The primary endpoint was time to the first moderate or severe, on-treatment COPD exacerbation during the 52-week randomized treatment period. Moderate or severe COPD exacerbation was defined as worsening or onset of ≥2 lower respiratory symptoms related to COPD, such as shortness of breath, cough, wheezing, chest tightness, and sputum production and purulence, with ≥1 symptom lasting for ≥3 days and requiring a change in treatment. Moderate exacerbations were treated with antibiotics and/or systemic steroids, whereas severe exacerbations required hospitalization or treatment in an urgent care unit. Exacerbations reported after discontinuation of randomized treatment were excluded in the primary endpoint analyses. The primary endpoint was additionally analyzed for the following subgroups: geographical region, age group, sex, smoking status, baseline values of body mass index (BMI), and 6-minute walk test. Secondary endpoints included the number of moderate or severe, on-treatment COPD exacerbations per year during the study period, and were additionally analyzed for subgroups with a history of ≥2 exacerbations and blood eosinophil counts above various thresholds (≥100 cells/μL to ≥400 cells/μL).
Time to first exacerbation was analyzed using a Cox proportional hazards model with adjustment for baseline FEV1. Annualized rates of exacerbations were obtained from a negative binomial regression adjusted for time at risk and compared by rate ratio (RR; ICS withdrawal versus continuation). This subgroup analysis was not formally powered.
Study Population and Baseline Characteristics
Of the 2485 patients in the overall trial population who received tiotropium (18 μg once daily) and salmeterol+fluticasone propionate (50+500 μg twice daily) during the 6-week run-in period, 970 (39.0%) were taking triple therapy at screening before the run-in period. These patients were roughly equally randomized to the ICS continuation (n=479) and ICS withdrawal (n=491) groups.
Baseline characteristics were generally similar between patients taking triple therapy at screening and the overall trial population (Table 1); most of the patients in both groups were male (79.1% and 82.5%, respectively), with a mean±standard deviation (SD) age of 64.3±8.1 and 63.8±8.5 years, mean±SD postbronchodilator FEV1% predicted of 33.0±9.0 and 32.8±9.1, and mean±SD duration of COPD of 8.4±6.5 years and 7.9±6.2 years, respectively; in addition, most patients had GOLD grade 3 (63.0% and 61.2%, respectively) or 4 (36.3% and 38.1%, respectively) severity. Further, history of moderate-to-severe (mean±SD, 1.8±1.3 and 1.7±1.3, respectively) and severe (0.4±0.8 and 0.4±0.8, respectively) exacerbations in the previous year was comparable. Finally, fewer patients taking triple therapy at screening than those in the overall trial population had a baseline blood eosinophil count of ≥300 cells/µL (15.9% versus 19.7%, respectively).
Table 1 Disease and Patient Characteristics at Screening (Patients Taking Triple Therapy at Screeninga and the Overall Trial Population)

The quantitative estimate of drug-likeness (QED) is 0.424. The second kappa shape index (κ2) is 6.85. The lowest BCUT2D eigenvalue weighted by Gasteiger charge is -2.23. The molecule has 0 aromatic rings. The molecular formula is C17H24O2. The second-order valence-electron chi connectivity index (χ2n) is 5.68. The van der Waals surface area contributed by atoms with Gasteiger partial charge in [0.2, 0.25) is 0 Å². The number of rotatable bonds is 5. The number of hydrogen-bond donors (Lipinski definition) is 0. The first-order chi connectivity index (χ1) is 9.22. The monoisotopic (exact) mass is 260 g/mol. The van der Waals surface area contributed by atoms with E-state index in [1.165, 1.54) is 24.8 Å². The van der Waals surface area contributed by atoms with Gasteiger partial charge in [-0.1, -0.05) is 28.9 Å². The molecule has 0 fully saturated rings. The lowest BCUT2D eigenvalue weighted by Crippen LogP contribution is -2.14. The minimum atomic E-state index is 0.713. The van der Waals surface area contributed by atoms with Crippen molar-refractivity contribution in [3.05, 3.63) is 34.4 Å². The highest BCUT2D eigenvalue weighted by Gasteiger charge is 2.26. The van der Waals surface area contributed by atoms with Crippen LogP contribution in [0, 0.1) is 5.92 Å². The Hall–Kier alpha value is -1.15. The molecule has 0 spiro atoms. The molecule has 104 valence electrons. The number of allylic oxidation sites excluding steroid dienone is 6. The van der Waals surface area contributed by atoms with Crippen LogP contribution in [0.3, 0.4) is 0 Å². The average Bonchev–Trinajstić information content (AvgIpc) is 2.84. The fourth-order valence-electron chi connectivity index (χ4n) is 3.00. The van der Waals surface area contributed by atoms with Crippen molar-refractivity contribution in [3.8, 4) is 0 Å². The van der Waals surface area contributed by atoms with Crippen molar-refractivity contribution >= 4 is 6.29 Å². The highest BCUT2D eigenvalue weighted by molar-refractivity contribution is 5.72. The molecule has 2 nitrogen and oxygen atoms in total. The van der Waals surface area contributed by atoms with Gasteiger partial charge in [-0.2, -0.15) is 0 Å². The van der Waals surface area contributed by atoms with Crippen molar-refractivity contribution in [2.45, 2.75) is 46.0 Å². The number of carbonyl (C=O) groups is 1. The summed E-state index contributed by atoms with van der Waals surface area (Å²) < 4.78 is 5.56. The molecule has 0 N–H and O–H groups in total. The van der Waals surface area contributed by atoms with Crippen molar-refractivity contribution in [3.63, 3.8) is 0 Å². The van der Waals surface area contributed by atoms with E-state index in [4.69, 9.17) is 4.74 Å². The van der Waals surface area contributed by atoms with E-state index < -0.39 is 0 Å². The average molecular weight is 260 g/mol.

The risk of moderate or severe COPD exacerbations was higher in the triple therapy group than in the overall population (Table 2), but the risk introduced by ICS withdrawal was not increased in patients receiving triple therapy at screening (hazard ratio [HR], 1.05; 95% confidence interval [CI]: 0.89, 1.25; Table 2, Figure 2A) compared with that in the overall trial population (HR [95% CI]: 1.06 [0.94, 1.19]; Table 2, Figure 2B). Although the annual exacerbation rate was higher among patients taking triple therapy at screening than in the overall trial population, the RR for exacerbations was not increased following ICS withdrawal (RR [95% CI]: 1.02 [0.86, 1.20] versus 1.05 [0.93, 1.18], respectively; Table 2). The risk of severe, on-treatment COPD exacerbations was increased in the subgroup of patients taking triple therapy at screening. However, the HRs and RRs for ICS withdrawal versus ICS continuation were similar for patients taking triple therapy at screening versus the overall trial population (HR [95% CI]: 1.23 [0.92, 1.64] versus 1.20 [0.98, 1.48]; RR [95% CI]: 1.12 [0.82, 1.53] versus 1.15 [0.92, 1.45], respectively) (Table 2, Figure 3A and B). Further, no obvious increase in the frequency of exacerbations following ICS withdrawal was observed within different time periods in the triple therapy group and the overall population (Supplementary Figure 1).
Table 2 Time to First COPD Exacerbation and Number of COPD Exacerbations (in Patients Taking Triple Therapy at Screeninga and in the Overall Trial Population)
Across the different subgroups (geographical region, age group, sex, smoking status, baseline BMI, and baseline 6-minute walk test), HRs for time to first moderate or severe exacerbations were similar in the subgroup of patients taking triple therapy at screening (Figure 4A) and in the overall trial population (Figure 4B), suggesting the robustness of the results.
Figure 4 Forest plot of time to first moderate or severe COPD exacerbation in (A) patients taking triple therapy at screening and (B) overall trial population.